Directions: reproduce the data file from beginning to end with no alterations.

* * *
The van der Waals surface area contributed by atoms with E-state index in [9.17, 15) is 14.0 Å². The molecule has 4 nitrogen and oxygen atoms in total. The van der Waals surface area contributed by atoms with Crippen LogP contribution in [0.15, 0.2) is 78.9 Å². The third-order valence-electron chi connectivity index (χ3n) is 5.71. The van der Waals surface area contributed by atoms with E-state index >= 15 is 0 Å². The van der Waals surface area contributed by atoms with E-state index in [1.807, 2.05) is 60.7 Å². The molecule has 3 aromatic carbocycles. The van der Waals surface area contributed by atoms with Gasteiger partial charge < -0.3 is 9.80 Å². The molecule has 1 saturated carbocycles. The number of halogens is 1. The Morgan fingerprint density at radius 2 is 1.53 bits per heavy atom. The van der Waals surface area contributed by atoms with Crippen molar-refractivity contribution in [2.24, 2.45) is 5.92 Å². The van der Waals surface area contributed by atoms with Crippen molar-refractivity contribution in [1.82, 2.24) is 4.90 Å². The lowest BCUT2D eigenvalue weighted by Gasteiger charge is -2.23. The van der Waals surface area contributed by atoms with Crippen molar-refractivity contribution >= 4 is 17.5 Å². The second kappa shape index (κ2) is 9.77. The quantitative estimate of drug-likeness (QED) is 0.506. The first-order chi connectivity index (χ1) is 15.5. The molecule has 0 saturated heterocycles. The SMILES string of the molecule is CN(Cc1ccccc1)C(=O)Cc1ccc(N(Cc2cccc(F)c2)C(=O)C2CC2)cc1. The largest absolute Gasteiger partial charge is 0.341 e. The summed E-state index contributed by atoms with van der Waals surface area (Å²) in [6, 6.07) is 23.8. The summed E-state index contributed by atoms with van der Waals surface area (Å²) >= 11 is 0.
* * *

The van der Waals surface area contributed by atoms with E-state index in [9.17, 15) is 14.0 Å². The molecule has 4 nitrogen and oxygen atoms in total. The van der Waals surface area contributed by atoms with Crippen LogP contribution in [0.15, 0.2) is 78.9 Å². The third-order valence-electron chi connectivity index (χ3n) is 5.71. The van der Waals surface area contributed by atoms with E-state index >= 15 is 0 Å². The van der Waals surface area contributed by atoms with E-state index in [1.807, 2.05) is 60.7 Å². The molecule has 3 aromatic carbocycles. The van der Waals surface area contributed by atoms with Gasteiger partial charge < -0.3 is 9.80 Å². The molecule has 1 saturated carbocycles. The number of halogens is 1. The Morgan fingerprint density at radius 2 is 1.53 bits per heavy atom. The van der Waals surface area contributed by atoms with Crippen molar-refractivity contribution in [2.24, 2.45) is 5.92 Å². The van der Waals surface area contributed by atoms with Crippen molar-refractivity contribution in [1.82, 2.24) is 4.90 Å². The lowest BCUT2D eigenvalue weighted by Gasteiger charge is -2.23. The van der Waals surface area contributed by atoms with Crippen molar-refractivity contribution >= 4 is 17.5 Å². The second kappa shape index (κ2) is 9.77. The quantitative estimate of drug-likeness (QED) is 0.506. The first-order chi connectivity index (χ1) is 15.5. The molecule has 0 saturated heterocycles. The SMILES string of the molecule is CN(Cc1ccccc1)C(=O)Cc1ccc(N(Cc2cccc(F)c2)C(=O)C2CC2)cc1. The largest absolute Gasteiger partial charge is 0.341 e. The summed E-state index contributed by atoms with van der Waals surface area (Å²) in [6, 6.07) is 23.8. The summed E-state index contributed by atoms with van der Waals surface area (Å²) >= 11 is 0.